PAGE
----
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Hudson River Biotechnology achieves major CRISPR breakthrough: first-ever regeneration of strawberries from gene-edited single cellsqrcode

Feb. 6, 2024

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Feb. 6, 2024

Hudson River Biotechnology achieves major CRISPR breakthrough: first-ever regeneration of strawberries from gene-edited single cells

Hudson River Biotechnology (HRB), based in Wageningen, The Netherlands, announces a milestone achievement: the world’s first successful regeneration of strawberry plants from gene edited single cells using its proprietary CRISPR workflow (TiGER).

The global berry sector faces challenging times and has shifted from a focus on quantity to a focus on producing better quality with fewer resources and less environmental impact. Traditionally, breeding for improving strawberry fruit quality and disease resistance has been a lengthy process of several years due to the fruit’s genetic complexity. Strawberries have eight sets of chromosomes – as compared to the two sets that humans have – significantly complicating conventional breeding efforts towards realizing the right combination of traits. Gene editing technology offers a promising solution for quickly introducing desired genetic traits into strawberries. The industry previously lacked an effective gene editing workflow that does not introduce foreign DNA or lead to plants with inconsistently edited cells (chimeras)– until now.

In response to this global challenge, HRB’s breakthrough offers a timely solution. The TiGER workflow, which generates new plant varieties derived from a single, gene-edited cell, includes automated screening for thousands of regeneration conditions to identify the right combination for each crop/variety and it is proven to be both a scalable and effective method for fast-tracking the market introduction of valuable traits for different crops. The dedication and expertise of HRB’s R&D team have been key in reaching this breakthrough that marks a world-first for strawberry, a notoriously recalcitrant crop and finally unlocks the potential for rapidly improving fruit flavor, nutritional value, and sustainability. This not only adds a significant milestone to HRB’s extensive crop portfolio, which includes over 12 species, but also aligns with a broader vision in which all crops can benefit from CRISPR technology.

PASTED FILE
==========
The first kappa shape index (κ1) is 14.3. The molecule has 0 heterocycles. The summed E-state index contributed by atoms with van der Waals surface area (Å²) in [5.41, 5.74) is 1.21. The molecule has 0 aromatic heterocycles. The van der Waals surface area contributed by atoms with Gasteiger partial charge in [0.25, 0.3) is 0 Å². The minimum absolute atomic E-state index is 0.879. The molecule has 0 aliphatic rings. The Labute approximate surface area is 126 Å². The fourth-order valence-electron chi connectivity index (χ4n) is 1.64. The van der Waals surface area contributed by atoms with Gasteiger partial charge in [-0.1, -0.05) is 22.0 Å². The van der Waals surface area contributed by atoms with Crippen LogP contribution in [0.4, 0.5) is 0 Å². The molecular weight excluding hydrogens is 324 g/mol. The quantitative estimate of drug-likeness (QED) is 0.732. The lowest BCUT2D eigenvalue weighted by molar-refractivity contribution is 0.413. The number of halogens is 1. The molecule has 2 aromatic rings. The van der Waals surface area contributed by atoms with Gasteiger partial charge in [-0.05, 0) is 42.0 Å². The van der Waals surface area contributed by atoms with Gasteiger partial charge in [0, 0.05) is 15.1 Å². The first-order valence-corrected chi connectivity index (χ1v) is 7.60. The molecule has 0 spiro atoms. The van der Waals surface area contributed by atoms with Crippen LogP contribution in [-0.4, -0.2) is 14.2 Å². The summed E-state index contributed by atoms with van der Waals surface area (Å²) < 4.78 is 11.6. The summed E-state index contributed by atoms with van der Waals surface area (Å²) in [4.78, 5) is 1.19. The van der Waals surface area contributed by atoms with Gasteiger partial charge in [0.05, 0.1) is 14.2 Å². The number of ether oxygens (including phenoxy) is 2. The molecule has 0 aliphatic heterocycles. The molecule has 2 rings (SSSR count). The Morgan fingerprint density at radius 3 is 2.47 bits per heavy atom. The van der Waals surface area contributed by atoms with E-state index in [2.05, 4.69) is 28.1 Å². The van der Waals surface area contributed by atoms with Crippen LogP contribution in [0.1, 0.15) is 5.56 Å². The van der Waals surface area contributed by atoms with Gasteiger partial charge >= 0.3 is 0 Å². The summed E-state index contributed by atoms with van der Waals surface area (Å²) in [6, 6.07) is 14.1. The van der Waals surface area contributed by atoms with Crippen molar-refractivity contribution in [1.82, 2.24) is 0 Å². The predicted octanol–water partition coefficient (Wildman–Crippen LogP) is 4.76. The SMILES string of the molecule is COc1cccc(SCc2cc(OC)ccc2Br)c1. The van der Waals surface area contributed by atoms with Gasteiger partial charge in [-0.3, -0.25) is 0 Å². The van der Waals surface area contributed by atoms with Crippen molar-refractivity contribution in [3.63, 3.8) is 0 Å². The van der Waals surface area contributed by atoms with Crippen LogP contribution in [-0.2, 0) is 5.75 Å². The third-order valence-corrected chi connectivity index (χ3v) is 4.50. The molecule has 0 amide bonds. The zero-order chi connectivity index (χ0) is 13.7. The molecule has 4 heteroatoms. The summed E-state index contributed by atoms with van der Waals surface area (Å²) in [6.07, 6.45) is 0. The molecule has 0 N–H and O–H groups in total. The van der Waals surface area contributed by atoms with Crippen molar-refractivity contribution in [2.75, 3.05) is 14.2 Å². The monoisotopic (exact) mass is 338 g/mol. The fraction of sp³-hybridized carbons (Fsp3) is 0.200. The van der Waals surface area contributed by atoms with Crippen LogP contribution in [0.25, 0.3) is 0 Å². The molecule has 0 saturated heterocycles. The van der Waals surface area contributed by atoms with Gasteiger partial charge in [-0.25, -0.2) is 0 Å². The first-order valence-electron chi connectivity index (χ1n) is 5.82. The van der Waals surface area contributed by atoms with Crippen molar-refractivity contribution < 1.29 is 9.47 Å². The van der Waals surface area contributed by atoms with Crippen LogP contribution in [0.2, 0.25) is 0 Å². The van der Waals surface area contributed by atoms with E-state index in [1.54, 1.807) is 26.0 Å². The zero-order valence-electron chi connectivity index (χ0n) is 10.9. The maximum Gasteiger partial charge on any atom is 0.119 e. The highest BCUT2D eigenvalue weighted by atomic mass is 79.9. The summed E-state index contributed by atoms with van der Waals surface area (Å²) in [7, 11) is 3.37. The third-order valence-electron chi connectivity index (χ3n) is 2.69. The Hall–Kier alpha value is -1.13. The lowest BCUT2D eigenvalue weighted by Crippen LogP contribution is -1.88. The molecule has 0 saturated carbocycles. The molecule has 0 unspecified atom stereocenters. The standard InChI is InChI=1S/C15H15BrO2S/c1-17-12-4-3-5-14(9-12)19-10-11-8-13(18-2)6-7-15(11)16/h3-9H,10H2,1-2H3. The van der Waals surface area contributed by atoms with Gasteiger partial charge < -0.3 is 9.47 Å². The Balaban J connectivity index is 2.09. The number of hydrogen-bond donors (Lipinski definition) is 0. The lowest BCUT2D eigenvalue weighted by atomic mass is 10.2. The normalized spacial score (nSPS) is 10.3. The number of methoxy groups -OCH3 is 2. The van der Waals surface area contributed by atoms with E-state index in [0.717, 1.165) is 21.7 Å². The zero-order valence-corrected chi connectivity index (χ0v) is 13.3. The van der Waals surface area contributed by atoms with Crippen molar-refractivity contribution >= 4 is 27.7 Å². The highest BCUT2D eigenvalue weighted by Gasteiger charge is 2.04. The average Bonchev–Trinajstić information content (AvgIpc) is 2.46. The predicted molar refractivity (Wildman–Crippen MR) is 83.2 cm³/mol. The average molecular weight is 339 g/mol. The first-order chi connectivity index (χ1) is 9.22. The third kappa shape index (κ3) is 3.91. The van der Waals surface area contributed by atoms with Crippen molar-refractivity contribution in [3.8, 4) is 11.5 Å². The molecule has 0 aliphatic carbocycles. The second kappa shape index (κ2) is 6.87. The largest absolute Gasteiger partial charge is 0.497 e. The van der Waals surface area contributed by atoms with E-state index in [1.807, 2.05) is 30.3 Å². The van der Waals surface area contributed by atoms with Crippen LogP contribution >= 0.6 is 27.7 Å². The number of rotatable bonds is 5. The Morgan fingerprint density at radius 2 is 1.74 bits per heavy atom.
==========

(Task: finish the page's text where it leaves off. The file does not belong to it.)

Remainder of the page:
″Our success with strawberries is a significant advancement in agricultural biotechnology, paving the way for improved breeding and cultivation practices for berry crops. Moving forward, HRB is keen to collaborate with industry partners to translate these scientific breakthroughs into practical solutions for farmers and consumers alike″, says Ferdinand Los, co-founder and CEO of HRB.


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